Innovation and a sustainable future.
It is widely accepted that there is a £6 billion maintenance backlog for our NHS estates, £3 billion of which is safety critical. This backlog arises as a result of years of austerity; whereby £4.3 billion of capital funding, together with receipts from the sale of NHS assets, have been diverted to keep day-to-day NHS spending in balance.
The primary care and community estates are in particularly poor order, with aged and decaying buildings, many of which are contaminated with asbestos, that are wholly unsuitable for hub working, new technology or the housing of multi-disciplinary teams. All of these are key elements of the NHS Long Term Plan (LTP).
Capital spending to address these issues has seen a 7% real-terms decline from £5.8 billion in 2011 to £5.3 billion last year, according to a Health Foundation report.1 To compound this list of problems, the report's authors calculate that capital to revenue budget transfers have led to the capital budget falling as a share of the total departmental health budget from 5% in 2011, to less than 4% in 2015/16.
Private finance initiative (PFI) schemes have also fallen out of favour. These build-and-maintenance deals with private sector partners, that built over 125 replacement or upgraded hospitals, have kept NHS capital spending off Treasury balance sheets for the last two decades. HM Treasury's recent Infrastructure Finance Review Consultation2, which closed in June 2019, makes it clear that the Government supports and is exploring new ways to attract private finance, but not schemes that share the same characteristics as PFI and PF2.
And yet, any alternative scheme needs to address the impact on The Capital Departmental Expenditure Limit (CDEL) limits; while there is no apparent shortage of willing investors in NHS property, borrowing which counts against DHSC CDEL can mean it is difficult, or even impossible, to get an otherwise compelling scheme approved.
Then there is the matter of NHS Property Services (NHSPS), the commercial company wholly owned by the Secretary of State which acts as landlord to a sprawling and diverse primary care and community estate. NHSPS provides estates management, support and facilities management services to some 3,000 properties – accounting for 10% of the NHS estate, and worth £3 billion.
Dogged by criticism since it was established in 2012 to take on and manage assets of the former Primary Care Trusts, the original intent – to find a joint venture private sector partner to invest in the NHS estate – was quickly shelved. Critics question the rationale for the management of NHS estate assets on a national basis, when the LTP appears to promote more localised Sustainability and Transformation Plan (STP)-driven solutions.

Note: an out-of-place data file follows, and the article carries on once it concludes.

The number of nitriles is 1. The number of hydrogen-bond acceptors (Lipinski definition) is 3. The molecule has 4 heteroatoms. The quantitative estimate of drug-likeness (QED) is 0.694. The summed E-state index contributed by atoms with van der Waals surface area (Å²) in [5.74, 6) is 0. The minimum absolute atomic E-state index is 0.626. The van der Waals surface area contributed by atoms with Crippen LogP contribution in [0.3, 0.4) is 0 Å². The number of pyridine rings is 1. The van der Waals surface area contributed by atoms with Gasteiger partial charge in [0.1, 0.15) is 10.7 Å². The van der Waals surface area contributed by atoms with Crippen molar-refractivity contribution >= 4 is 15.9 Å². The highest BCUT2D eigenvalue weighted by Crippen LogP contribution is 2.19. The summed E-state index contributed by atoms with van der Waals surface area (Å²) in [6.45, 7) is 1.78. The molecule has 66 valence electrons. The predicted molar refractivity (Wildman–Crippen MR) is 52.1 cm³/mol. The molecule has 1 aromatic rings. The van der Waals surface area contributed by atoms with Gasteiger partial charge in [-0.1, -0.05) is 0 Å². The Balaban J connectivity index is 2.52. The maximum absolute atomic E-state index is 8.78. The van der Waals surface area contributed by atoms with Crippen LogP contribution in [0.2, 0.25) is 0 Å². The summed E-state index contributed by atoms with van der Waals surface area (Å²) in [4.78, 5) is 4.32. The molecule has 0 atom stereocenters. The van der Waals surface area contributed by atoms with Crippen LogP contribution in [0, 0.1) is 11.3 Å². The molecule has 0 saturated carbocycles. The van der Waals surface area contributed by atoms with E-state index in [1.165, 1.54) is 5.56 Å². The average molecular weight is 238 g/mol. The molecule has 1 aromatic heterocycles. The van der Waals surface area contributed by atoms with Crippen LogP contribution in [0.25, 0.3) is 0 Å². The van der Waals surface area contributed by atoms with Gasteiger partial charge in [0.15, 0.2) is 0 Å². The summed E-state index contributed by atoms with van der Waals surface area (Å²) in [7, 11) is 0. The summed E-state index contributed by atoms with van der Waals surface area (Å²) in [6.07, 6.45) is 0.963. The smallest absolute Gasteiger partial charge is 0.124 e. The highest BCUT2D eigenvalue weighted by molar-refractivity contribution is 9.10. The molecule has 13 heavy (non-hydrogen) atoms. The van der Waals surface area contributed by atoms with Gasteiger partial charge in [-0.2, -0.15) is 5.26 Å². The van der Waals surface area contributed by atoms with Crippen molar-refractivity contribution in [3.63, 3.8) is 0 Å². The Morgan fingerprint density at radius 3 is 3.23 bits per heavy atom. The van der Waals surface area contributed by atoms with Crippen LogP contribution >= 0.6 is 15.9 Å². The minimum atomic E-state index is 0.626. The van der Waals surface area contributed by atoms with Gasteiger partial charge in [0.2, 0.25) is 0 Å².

Many trusts are now keen to acquire and potentially develop these assets in line with STP planning, but progress in transferring assets from NHSPS has been slow.
In autumn 2019 the NHS was cheered by two injections totalling over £4 billion worth of government capital investment for new-builds and vital repairs, while £100 million was allocated to 21 other trusts to develop business cases for rebuilding. While the British Medical Association (BMA) and the NHS Confederation say new funding is welcome, what is required is a consistent, planned approach to maintaining and renewing the NHS estate.
In this report we examine these challenges, considering the views of experts who call for new freedoms to innovate and form relationships with private and public sector partners. New ideas are coming to fruition, demonstrating how the NHS estate can potentially derive more sustainable income for trusts and help deliver the LTP's aims. Here our experts share their thoughts on how to create a world-class NHS estate for patients and staff.
We would like to take this opportunity to thank our experts: Sir Robert Naylor (former Chief Executive at University College London Hospitals NHS Foundation Trust), Nigel Edwards (Chief Executive at the Nuffield Trust), Paul Price (Head of Commercial at Northumbria Healthcare NHS Foundation Trust), Richard Darch (Chief Executive at Archus), Tony Spotswood (Director of Health and Community Development at Affordable Housing & Healthcare Group) and Mark Bagnall (former Director of Estates, Facilities and Capital at University Hospital Southampton NHS Foundation Trust).
Click here to download the report in full, or see below for the relevant articles:
WHERE ARE WE NOW? h3>
The NHS estate is in a parlous state. Years of austerity, selling off assets and diverting capital funding to balance day-to-day spending has created a £6 billion maintenance backlog...
Click here to read article on where we are now.
MAKING ESTATES WORK
There are trusts developing innovative schemes, such as joint ventures and Limited Liability Partnerships, to raise funds for capital projects.
Click here to read article on making estates work.
NHS leaders and partners say that capital funding must come from a range of sources that provide efficient and flexible ways to maintain estates and plan for the future.
Click here to read article on what is next.
This report shares some novel and exciting ideas for raising capital, and locally effective and accountable ways of using it, that take into account future, as well as present, need. Here we highlight a number of important points from the report.
Click here to read the report summary.
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